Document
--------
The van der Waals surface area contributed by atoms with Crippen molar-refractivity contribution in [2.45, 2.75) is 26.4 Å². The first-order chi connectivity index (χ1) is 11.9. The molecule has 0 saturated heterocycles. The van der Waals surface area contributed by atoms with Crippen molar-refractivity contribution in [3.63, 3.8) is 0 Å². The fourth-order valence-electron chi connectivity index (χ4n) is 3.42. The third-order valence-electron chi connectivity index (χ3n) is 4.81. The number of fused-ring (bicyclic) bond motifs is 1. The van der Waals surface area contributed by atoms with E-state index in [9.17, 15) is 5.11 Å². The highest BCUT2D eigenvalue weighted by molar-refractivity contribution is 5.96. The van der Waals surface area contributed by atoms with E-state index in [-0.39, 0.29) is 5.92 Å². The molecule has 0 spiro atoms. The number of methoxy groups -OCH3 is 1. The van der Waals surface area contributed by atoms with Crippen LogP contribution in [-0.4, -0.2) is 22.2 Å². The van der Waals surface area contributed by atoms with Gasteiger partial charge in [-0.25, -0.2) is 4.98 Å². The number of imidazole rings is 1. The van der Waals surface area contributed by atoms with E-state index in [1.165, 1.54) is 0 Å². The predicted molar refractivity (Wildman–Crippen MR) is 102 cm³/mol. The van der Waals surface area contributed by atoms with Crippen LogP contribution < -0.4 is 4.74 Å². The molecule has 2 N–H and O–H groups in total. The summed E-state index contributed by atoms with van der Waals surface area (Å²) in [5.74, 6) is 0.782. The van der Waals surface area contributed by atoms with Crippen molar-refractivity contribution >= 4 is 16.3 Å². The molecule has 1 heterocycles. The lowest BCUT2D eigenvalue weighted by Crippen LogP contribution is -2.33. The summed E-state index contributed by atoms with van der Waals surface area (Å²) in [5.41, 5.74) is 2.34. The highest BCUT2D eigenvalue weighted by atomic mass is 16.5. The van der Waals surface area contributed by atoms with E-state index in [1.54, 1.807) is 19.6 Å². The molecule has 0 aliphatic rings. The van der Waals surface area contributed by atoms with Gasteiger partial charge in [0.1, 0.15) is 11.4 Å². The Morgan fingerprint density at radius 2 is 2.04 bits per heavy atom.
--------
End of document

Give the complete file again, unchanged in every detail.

The van der Waals surface area contributed by atoms with Crippen molar-refractivity contribution in [2.45, 2.75) is 26.4 Å². The first-order chi connectivity index (χ1) is 11.9. The molecule has 0 saturated heterocycles. The van der Waals surface area contributed by atoms with Crippen molar-refractivity contribution in [3.63, 3.8) is 0 Å². The fourth-order valence-electron chi connectivity index (χ4n) is 3.42. The third-order valence-electron chi connectivity index (χ3n) is 4.81. The number of fused-ring (bicyclic) bond motifs is 1. The van der Waals surface area contributed by atoms with E-state index in [9.17, 15) is 5.11 Å². The highest BCUT2D eigenvalue weighted by molar-refractivity contribution is 5.96. The van der Waals surface area contributed by atoms with E-state index in [-0.39, 0.29) is 5.92 Å². The molecule has 0 spiro atoms. The number of methoxy groups -OCH3 is 1. The van der Waals surface area contributed by atoms with Crippen LogP contribution in [-0.4, -0.2) is 22.2 Å². The van der Waals surface area contributed by atoms with Gasteiger partial charge in [-0.25, -0.2) is 4.98 Å². The number of imidazole rings is 1. The van der Waals surface area contributed by atoms with E-state index in [1.165, 1.54) is 0 Å². The predicted molar refractivity (Wildman–Crippen MR) is 102 cm³/mol. The van der Waals surface area contributed by atoms with Crippen LogP contribution < -0.4 is 4.74 Å². The molecule has 2 N–H and O–H groups in total. The summed E-state index contributed by atoms with van der Waals surface area (Å²) in [5.74, 6) is 0.782. The van der Waals surface area contributed by atoms with Crippen molar-refractivity contribution >= 4 is 16.3 Å². The molecule has 1 heterocycles. The lowest BCUT2D eigenvalue weighted by Crippen LogP contribution is -2.33. The summed E-state index contributed by atoms with van der Waals surface area (Å²) in [5.41, 5.74) is 2.34. The highest BCUT2D eigenvalue weighted by atomic mass is 16.5. The van der Waals surface area contributed by atoms with E-state index in [1.54, 1.807) is 19.6 Å². The molecule has 0 aliphatic rings. The van der Waals surface area contributed by atoms with Gasteiger partial charge in [0.1, 0.15) is 11.4 Å². The Morgan fingerprint density at radius 2 is 2.04 bits per heavy atom.